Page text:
by Paul Maraschiello


We were staying at a great condo in Park City called Crestview, just off the interstate. The place was brand new and featured a clubhouse, indoor parking and is affiliated with the Powder Wood which is just down the road. We had a one bedroom condo with a large livingroom/kitchen and 1 baths. Everything was first class from the leather livingroom furniture to the big-screen TV and fully furnished kitchen. Even the bathroom facilities were above average and included an extra deep tub for soaking after a hard day at the slopes. This condo slept four (2 in the king size bed) and two on the foldout couch. During the peak season the rent is only $240 and if you divide this four ways it comes out to $60 per person and when you consider that you can save a lot of money doing your own cooking, I think this is a great deal, even for a ski bum.

When we arrived, we were impressed by the base area. There are 41 shops, restaurants, lodges and other facilities right at the bottom of the mountain.

We got through the bottleneck in the rental shop and were amazed at the amount of time it took. They only had a few people trying to rent equipment but although they have replaced the paper and pencil forms with a computer, everything still had to be verified and there were too few personnel to handle the people trying to rent equipment. I don't want to gripe but all they would have to do is verify the credit cards on-line when the visitor is typing in the info on the computer and the bottleneck could be eliminated.

Park City is a great ski area. It has a 3,100 ft. vertical and 100 trails. The longest run, Homerun is 3 miles long and there are 3,300 acres. They have 14 chair lifts with four chairs that I call "flying couches" because they hold six people.

Park City is BIG. It reminded me of the best ski areas in the East but bigger. Most of the slopes were groomed, although there were a lot of bump runs too. The snow was packed powder with just enough ice to make a Killington native feel right at home. When we were there, the bumps were mid-size and firm. We skied all the blue trails and some of the black diamond trails on mid-mountain. We made the mistake of warming up on double Jack and the bumps were more than my assistant could handle. I didn't have any problem with them and they made me think of the bumps in Vermont. We rode up the Thaynes chair and looked for some easier runs. We went down Hidden Splendor and rode up the Silverload "flying couch".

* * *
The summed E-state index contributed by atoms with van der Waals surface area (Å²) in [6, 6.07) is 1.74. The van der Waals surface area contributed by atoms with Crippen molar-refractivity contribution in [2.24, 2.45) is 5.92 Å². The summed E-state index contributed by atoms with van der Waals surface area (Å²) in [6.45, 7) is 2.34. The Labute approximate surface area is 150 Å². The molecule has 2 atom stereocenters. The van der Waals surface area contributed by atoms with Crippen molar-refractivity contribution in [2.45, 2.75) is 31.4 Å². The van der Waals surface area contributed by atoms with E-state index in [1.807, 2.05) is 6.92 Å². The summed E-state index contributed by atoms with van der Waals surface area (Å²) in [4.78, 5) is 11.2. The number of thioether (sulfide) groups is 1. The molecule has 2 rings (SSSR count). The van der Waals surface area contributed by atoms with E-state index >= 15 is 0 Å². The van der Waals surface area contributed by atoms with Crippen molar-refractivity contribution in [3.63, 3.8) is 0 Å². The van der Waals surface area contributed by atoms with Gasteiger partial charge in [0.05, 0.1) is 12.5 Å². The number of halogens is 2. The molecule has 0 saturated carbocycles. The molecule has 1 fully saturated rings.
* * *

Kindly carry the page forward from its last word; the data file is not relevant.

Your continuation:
We spent three days skiing Park City and found a lot of very skiable terrain. There are many wide slopes, treed skiing and bump runs. I skied most of the expert runs and Glory Hole was one of my favorite trails. They let it bump up on one side and groomed the other side flat. Fools Gold, another black diamond trail, had soft bumps because it had not been skied very much and was in good shape. Parley's Park was a wide, groomed trail that beginners to experts would like. We took a few rides on the King Con chair and enjoyed skiing the many blue trails services by that chair. We got over to the East Side of the mountain and rode the McConkey's chair. My companion was humbled by the steep section at the top of Sunrise but was not phased by the bumps and ice at the bottom of Tycoon which I thought was tougher to ski than the top of Sunrise. We skied a few of the easier trails off the Pioneer Chair and then had a nice lunch in the mid-mountain restaurant. We also ate at the Snow Hut Restaurant and the Summit House and I thought the food at the Summit House was the best on the mountain. There were some interesting restaurants at the bottom of the mountain but we never sampled their food.

We never got to Pine Cone Ridge because there was nothing there that my assistant could ski. Otherwise, we skied almost every blue and black trail at Park City and I was very favorably impressed with this ski area. They had a lot of skiers and snowboarders when I was there and some of the trails had a lot of traffic but Park City is very able to deal with large crowds and spread them over a large area. The trails were well groomed and many of them were wide. There was good snow coverage on almost every trail and I liked the feel of the place. Some of the equipment that was left over from their mining days added to the charm of the place.

We ran into a teliskier on the chair who pointed out his tracks on Pine Cone Ridge. He worked for the U.S. Postal Service and skied almost every day. He made me wish I lived in the area. Once a ski bum, always a ski bum and the snow is always better on the other side of the fence.

If you are going on a ski trip to Utah, I strongly suggest you put Park City high on your list of must-ski ski areas, especially if you prefer wide groomed slopes to deep powder skiing. Park City looks a lot tamer than it really is and there are a lot of challenging slopes to keep the experts happy. Beginners will be delighted, intermediates will have a lot of choices that will hone their skills. Skiers, snowboarders, families and single people will all have a great time at Park City. I know I did.